At VHAP, we believe that each child is unique and needs to be assessed as an individual to develop a comprehensive and multidisciplinary program customized to meet each child’s needs. Such a program endeavors to respect the dignity and worth of each child, promote each child’s capabilities and expand each child’s opportunities to function in as normative of an environment as possible.
Integrating an understanding of the neurological information-processing deficits with a relationship-based developmental model, we primarily address the core deficits involving relational, developmental and adaptive living skills. We also believe it is important to involve siblings and significant family members as part of developing an integrated intervention program. Our programs focus on helping children develop increased interests, share experiences with others, regulate their emotions and organize their behaviors. We help children become more engaged learners, competently respond to change, develop friendships with peers and find their place in the social world.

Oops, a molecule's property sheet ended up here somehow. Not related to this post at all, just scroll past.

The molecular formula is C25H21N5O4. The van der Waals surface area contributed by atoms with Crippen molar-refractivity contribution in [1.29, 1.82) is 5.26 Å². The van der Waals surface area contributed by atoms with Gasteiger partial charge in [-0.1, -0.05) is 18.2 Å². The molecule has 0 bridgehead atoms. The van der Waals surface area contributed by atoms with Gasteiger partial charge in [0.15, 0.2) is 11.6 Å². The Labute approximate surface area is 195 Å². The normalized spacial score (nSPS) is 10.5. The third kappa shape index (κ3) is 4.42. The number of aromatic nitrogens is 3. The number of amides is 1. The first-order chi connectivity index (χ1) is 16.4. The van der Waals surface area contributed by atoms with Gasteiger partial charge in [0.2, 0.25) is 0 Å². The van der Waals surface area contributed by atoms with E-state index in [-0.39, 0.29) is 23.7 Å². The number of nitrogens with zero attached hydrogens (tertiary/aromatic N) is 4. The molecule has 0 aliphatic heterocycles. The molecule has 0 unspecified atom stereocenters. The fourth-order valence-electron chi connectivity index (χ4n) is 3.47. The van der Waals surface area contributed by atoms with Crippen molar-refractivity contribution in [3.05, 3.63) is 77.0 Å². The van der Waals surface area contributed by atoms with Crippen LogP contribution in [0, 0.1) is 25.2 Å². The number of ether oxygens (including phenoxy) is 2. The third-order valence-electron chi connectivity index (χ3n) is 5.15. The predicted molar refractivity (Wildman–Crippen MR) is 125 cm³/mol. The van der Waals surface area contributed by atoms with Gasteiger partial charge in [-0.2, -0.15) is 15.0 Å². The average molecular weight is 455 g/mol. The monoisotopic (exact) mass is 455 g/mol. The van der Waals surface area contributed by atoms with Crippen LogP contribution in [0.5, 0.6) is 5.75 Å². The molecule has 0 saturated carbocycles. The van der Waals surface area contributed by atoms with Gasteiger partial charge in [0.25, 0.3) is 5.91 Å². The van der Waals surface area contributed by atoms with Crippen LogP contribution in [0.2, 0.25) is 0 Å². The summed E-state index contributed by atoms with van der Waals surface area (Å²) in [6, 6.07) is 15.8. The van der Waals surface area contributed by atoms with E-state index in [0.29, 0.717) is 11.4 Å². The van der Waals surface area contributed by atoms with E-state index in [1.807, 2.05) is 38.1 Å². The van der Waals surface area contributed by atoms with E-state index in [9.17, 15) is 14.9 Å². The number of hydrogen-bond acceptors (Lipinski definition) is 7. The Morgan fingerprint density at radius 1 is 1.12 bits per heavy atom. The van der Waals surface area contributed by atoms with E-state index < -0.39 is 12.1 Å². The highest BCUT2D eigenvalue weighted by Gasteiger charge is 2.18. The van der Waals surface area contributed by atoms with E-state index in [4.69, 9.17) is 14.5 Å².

Can autistic kids be helped by a play-based program?
For children with autism, it’s a confusing world. Trying to communicate with these kids can be a struggle as they often seem to be locked inside their own impenetrable worlds. Therapists who work with autistic children are constantly on the lookout for ways to get them to engage with others.
Now, researchers at York University in Toronto are carrying out the first study of a play-based therapy program that has had some remarkable success in drawing some autistic children out of their solitary worlds and into a shared one.
In the following video, the CBC’s Ioanna Roumeliotis offers a moving look inside Floortime therapy and how it’s given one Ontario family new hope for their son.
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